“Just shoot me now!” My grandmother used to say that when things got so frustrating that there seemed to be no hope. Why prolong the agony? Why put off the inevitable? Just shoot me now!
Well, that’s about how I feel this morning! I have already begun to worry about what to eat on vacation. Even though I haven’t lost much weight, I do feel that I’ve made some major changes in the way I eat. We had pizza last night and I not only read labels until I found the one with the least amount of sodium (a 400mg difference!), but ate only two small slices. (Yes, I’ll make my own this summer, but I need time to experiment a little with ingredients.) I don’t want all of my newly formed habits to fall by the wayside, even for two weeks.
I know many people would just say, “relax- it’s your vacation”, but I don’t think that philosophy helps anyone, especially me. That line of thinking leads to “it’s your birthday”, “it’s Christmas”, “it’s Easter”… and pretty soon there are no healthy eating times in between! Besides, I’m now taking three blood pressure medications and cholesterol medicine. Ignoring what I put in my mouth would be like taking Excedrin for my headache and then banging my head with a bat.
So I have begun my search for solutions to the problem of being on the road 24/7 for at least six days. Of course solution one is to pack my own breakfast foods or eat carefully and mindfully at the hotel. That worked quite well for us last year. Almost any breakfast item you can eat at home is easy to eat in your room, since most have a refrigerator, microwave, and coffee maker. Even the items offered in the lobby are usually regular items that you would have at home, except for the doughnuts of course, and thankfully I don’t like doughnuts.
You would think that the same thing applies to dinner, except that finding a grocery store, shopping , cooking, and then cleaning up is just not something I’m in the mood to do after I’ve been traveling for ten to twelve hours. I think we only did it a couple of times last summer.
Lunch is bound to be “fast food” because of time and convenience.
So, I’ve started searching for suggestions and solutions. The American Heart Association website and others give general suggestions, such as eat grilled items rather than fried. Don’t eat the chips at Mexican restaurants. Eat the taco salad, but not the “bowl”. Get your dressings on the side. Eat the smallest burger on the menu. Don’t eat at a buffet unless you start with fruit and salad; then eat only steamed items and no seconds. Don’t drink soda. Don’t eat dessert. Most of the suggestions are things we all have memorized!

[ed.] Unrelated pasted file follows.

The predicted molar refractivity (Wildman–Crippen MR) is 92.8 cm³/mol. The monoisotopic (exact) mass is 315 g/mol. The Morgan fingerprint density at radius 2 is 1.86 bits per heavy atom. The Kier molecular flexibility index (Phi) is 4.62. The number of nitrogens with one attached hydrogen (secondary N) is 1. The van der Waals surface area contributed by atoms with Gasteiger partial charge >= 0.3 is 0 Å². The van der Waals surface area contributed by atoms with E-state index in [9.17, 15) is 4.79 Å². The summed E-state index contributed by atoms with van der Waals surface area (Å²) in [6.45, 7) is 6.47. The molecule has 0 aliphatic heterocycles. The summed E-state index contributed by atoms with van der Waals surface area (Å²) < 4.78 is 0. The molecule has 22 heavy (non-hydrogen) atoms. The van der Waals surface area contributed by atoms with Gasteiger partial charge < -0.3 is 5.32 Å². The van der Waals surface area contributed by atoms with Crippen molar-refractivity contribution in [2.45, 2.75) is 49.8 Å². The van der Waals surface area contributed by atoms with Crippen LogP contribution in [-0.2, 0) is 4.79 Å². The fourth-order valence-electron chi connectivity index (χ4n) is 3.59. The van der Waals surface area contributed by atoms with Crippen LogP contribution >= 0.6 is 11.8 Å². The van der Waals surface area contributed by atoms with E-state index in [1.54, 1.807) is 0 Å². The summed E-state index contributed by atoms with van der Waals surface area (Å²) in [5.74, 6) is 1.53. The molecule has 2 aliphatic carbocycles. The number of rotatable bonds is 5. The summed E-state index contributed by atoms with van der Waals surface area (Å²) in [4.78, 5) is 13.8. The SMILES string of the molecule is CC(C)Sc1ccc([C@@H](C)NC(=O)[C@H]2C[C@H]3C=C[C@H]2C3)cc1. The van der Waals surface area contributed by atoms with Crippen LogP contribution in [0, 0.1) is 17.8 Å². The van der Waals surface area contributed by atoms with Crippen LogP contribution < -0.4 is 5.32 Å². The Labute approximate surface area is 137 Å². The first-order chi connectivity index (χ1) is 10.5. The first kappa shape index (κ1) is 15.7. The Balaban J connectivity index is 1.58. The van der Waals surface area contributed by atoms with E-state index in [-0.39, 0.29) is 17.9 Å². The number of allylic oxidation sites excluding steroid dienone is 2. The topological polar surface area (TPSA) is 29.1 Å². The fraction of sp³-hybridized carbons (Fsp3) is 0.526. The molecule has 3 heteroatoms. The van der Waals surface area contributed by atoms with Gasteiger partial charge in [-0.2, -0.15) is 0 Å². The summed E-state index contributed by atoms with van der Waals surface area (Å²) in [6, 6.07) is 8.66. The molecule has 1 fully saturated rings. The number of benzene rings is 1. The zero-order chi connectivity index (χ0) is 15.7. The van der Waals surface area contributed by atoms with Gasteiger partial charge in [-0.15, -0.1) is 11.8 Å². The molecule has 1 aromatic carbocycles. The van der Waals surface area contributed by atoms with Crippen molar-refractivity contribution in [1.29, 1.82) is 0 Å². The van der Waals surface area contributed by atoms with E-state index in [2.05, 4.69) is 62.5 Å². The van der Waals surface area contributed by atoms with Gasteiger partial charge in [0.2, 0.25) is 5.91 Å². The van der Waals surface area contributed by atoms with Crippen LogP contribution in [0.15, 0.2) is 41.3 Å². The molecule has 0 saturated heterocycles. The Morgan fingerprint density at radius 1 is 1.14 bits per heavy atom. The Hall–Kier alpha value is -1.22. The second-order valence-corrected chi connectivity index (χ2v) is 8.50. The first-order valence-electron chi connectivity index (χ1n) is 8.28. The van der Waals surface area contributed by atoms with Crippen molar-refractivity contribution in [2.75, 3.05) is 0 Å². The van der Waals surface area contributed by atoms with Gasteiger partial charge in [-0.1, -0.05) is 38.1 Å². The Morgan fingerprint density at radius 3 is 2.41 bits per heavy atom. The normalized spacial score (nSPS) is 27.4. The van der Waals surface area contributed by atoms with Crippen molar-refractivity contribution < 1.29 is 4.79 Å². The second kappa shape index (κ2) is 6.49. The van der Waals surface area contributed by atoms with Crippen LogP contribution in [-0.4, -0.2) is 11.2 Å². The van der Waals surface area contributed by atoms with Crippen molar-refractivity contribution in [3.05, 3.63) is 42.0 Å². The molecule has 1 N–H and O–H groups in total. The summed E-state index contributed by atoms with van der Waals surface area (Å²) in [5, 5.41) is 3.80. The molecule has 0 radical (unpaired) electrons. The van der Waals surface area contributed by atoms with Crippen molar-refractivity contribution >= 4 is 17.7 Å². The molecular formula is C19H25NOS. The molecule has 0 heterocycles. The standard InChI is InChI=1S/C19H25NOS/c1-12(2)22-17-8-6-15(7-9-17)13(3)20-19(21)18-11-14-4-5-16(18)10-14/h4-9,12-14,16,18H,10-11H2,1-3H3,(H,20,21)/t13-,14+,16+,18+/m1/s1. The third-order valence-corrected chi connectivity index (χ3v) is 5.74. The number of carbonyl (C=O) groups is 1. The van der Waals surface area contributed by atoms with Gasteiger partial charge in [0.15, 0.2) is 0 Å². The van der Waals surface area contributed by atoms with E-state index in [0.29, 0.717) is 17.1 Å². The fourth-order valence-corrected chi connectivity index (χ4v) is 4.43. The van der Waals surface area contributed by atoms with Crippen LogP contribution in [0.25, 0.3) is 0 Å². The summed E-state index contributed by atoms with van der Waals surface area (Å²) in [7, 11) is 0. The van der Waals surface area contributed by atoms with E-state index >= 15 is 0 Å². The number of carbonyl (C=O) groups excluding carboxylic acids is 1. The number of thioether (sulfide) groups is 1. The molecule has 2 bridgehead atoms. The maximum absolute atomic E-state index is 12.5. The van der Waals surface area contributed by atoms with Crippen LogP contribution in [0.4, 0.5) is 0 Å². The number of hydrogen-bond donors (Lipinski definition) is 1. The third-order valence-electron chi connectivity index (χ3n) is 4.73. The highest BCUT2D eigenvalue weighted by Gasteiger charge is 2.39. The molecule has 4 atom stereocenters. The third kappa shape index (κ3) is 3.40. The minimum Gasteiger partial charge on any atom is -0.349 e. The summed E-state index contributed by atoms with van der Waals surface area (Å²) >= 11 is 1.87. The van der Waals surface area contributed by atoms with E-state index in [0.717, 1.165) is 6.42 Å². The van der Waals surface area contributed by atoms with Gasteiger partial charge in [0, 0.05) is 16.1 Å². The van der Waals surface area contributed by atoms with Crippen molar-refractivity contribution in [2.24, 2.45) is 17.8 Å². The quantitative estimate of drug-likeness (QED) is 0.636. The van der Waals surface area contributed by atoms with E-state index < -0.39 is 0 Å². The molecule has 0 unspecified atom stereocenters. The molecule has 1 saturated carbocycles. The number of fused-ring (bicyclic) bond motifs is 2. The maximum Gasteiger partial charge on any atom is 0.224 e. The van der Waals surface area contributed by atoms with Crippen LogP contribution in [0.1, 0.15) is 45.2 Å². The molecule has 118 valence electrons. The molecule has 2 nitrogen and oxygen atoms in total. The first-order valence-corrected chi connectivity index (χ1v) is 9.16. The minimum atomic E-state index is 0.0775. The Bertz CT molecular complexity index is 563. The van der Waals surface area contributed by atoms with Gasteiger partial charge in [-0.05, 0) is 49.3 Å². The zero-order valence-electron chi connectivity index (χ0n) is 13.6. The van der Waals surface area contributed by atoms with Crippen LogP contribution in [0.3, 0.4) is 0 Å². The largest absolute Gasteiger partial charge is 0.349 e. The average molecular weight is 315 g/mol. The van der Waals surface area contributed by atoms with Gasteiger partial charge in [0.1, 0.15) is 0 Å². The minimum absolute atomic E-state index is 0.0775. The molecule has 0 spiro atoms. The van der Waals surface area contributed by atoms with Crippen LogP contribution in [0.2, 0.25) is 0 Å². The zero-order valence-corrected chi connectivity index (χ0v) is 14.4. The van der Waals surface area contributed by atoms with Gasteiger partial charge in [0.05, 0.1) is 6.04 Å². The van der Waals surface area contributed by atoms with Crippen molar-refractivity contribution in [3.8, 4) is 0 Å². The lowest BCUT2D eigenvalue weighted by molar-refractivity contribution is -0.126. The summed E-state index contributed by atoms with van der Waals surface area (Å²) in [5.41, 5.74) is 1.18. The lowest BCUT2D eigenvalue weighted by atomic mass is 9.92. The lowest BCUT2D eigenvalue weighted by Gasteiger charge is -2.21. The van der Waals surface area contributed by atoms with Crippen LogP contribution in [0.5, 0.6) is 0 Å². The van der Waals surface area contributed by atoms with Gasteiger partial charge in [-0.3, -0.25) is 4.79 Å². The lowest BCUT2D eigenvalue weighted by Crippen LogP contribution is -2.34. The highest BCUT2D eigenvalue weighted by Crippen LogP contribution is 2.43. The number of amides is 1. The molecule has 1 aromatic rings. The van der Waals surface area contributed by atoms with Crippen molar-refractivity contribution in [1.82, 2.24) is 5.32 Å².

What I have decided to do, and this is the depressing part, is check the menus for ten typical “road restaurants” and make notes ahead of time so I will know what to order. Sounds logical and intelligent doesn’t it? There are only a handful of restaurants that are always on the side of the highway in every major city. They all have websites with nutrition information. Easy task…right?
Oh, my gosh! I may never eat out again! I’ll just take some bread and peanut butter and have a sandwich before I fall into bed.
I started with the idea that sodium would be my worst enemy while on the road. I’ll ignore a few extra calories, stay away from obvious fat sources, and concentrate on getting as little extra salt as possible with my order. I decided to start with Denny's since they have senior discounts, a full menu, convenient hours, and lots of locations. I think we ate at Denny’s three times last summer.
Reading the Denny’s nutrition information chart, with sodium levels as the target ingredient, is enough to give you a heart attack before you even pick up a fork! Remember that our goal is to consume between 1,200 and 2,000mg of sodium per day.
Let’s start with breakfast. The Hearty Wheat pancakes sound healthy. 950mg of sodium! Veggie cheese omelet? 940. Feel like a “slam”? 1,500 to 3,000+. The Southwestern Sizzlin’ Skillet, which we have eaten before, has 2,140mg of sodium.
Lunch? Even the Boca veggie burger has 1,300mg of sodium. The others range from 1,410mg to a whopping 4,120mg. The lowest sodium level is actually found in the bacon, lettuce, and tomato sandwich!
Dinner starts at 590mg for the senior grilled chicken (guess that will be on my list) and goes up to 2,580 for country fried steak. Don’t even add a side. The green beans have 400mg, vegetable rice pilaf, 820.
So, “I’ll have the senior grilled chicken, a wedge of lettuce, and a glass of water…”
Just shoot me now. Or tell me where to eat! Please…